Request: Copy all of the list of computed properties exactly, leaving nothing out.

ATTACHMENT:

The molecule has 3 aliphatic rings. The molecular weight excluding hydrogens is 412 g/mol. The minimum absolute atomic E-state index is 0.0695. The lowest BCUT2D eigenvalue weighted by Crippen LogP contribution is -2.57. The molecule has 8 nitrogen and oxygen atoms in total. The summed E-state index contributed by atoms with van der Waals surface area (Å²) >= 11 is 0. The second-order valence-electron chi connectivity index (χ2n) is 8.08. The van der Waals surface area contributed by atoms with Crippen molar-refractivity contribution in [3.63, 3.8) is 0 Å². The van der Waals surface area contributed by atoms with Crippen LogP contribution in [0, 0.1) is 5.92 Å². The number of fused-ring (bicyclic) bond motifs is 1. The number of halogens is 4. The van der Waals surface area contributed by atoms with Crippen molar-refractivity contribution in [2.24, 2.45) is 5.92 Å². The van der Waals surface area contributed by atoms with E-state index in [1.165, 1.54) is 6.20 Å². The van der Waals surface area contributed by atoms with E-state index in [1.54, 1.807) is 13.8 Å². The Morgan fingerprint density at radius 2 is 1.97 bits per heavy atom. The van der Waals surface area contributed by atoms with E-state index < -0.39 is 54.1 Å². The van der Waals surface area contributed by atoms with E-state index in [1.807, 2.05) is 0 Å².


The molecule has 3 aliphatic rings. The molecular weight excluding hydrogens is 412 g/mol. The minimum absolute atomic E-state index is 0.0695. The lowest BCUT2D eigenvalue weighted by Crippen LogP contribution is -2.57. The molecule has 8 nitrogen and oxygen atoms in total. The summed E-state index contributed by atoms with van der Waals surface area (Å²) >= 11 is 0. The second-order valence-electron chi connectivity index (χ2n) is 8.08. The van der Waals surface area contributed by atoms with Crippen molar-refractivity contribution in [3.63, 3.8) is 0 Å². The van der Waals surface area contributed by atoms with Crippen LogP contribution in [0, 0.1) is 5.92 Å². The number of fused-ring (bicyclic) bond motifs is 1. The number of halogens is 4. The van der Waals surface area contributed by atoms with Crippen molar-refractivity contribution in [2.24, 2.45) is 5.92 Å². The van der Waals surface area contributed by atoms with E-state index in [1.165, 1.54) is 6.20 Å². The van der Waals surface area contributed by atoms with E-state index in [1.54, 1.807) is 13.8 Å². The Morgan fingerprint density at radius 2 is 1.97 bits per heavy atom. The van der Waals surface area contributed by atoms with E-state index < -0.39 is 54.1 Å². The van der Waals surface area contributed by atoms with E-state index in [1.807, 2.05) is 0 Å².